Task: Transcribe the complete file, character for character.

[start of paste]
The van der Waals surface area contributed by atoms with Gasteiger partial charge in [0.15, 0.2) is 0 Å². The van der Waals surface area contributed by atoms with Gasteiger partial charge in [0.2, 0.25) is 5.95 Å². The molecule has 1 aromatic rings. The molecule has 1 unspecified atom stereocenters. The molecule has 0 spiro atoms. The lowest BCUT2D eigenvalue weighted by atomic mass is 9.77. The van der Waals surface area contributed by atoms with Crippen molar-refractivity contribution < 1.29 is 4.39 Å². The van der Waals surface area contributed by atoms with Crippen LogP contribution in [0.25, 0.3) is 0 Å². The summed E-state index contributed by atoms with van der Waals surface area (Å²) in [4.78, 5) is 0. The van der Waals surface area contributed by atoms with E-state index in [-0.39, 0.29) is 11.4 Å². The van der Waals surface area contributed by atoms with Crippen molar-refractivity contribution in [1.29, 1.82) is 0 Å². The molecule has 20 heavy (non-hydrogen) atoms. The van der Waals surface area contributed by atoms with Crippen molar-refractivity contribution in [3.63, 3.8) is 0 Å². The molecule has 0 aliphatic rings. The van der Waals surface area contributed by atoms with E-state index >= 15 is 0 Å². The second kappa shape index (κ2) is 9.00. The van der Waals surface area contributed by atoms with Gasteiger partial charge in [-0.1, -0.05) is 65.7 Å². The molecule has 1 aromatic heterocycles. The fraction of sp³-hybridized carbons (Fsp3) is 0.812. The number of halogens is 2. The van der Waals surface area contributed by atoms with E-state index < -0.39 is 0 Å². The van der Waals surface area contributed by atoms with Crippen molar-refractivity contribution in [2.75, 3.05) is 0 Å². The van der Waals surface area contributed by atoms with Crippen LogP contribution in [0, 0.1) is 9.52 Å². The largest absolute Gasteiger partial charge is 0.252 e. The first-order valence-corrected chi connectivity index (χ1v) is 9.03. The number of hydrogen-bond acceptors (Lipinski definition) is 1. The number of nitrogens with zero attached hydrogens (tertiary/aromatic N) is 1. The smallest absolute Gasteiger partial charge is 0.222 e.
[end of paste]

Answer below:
The van der Waals surface area contributed by atoms with Gasteiger partial charge in [0.15, 0.2) is 0 Å². The van der Waals surface area contributed by atoms with Gasteiger partial charge in [0.2, 0.25) is 5.95 Å². The molecule has 1 aromatic rings. The molecule has 1 unspecified atom stereocenters. The molecule has 0 spiro atoms. The lowest BCUT2D eigenvalue weighted by atomic mass is 9.77. The van der Waals surface area contributed by atoms with Crippen molar-refractivity contribution < 1.29 is 4.39 Å². The van der Waals surface area contributed by atoms with Crippen LogP contribution in [0.25, 0.3) is 0 Å². The summed E-state index contributed by atoms with van der Waals surface area (Å²) in [4.78, 5) is 0. The van der Waals surface area contributed by atoms with E-state index in [-0.39, 0.29) is 11.4 Å². The van der Waals surface area contributed by atoms with Crippen molar-refractivity contribution in [1.29, 1.82) is 0 Å². The molecule has 20 heavy (non-hydrogen) atoms. The van der Waals surface area contributed by atoms with Crippen molar-refractivity contribution in [3.63, 3.8) is 0 Å². The molecule has 0 aliphatic rings. The van der Waals surface area contributed by atoms with E-state index >= 15 is 0 Å². The second kappa shape index (κ2) is 9.00. The van der Waals surface area contributed by atoms with Gasteiger partial charge in [-0.1, -0.05) is 65.7 Å². The molecule has 1 aromatic heterocycles. The fraction of sp³-hybridized carbons (Fsp3) is 0.812. The number of halogens is 2. The van der Waals surface area contributed by atoms with E-state index < -0.39 is 0 Å². The van der Waals surface area contributed by atoms with Crippen molar-refractivity contribution in [2.75, 3.05) is 0 Å². The van der Waals surface area contributed by atoms with Crippen LogP contribution in [0, 0.1) is 9.52 Å². The largest absolute Gasteiger partial charge is 0.252 e. The first-order valence-corrected chi connectivity index (χ1v) is 9.03. The number of hydrogen-bond acceptors (Lipinski definition) is 1. The number of nitrogens with zero attached hydrogens (tertiary/aromatic N) is 1. The smallest absolute Gasteiger partial charge is 0.222 e.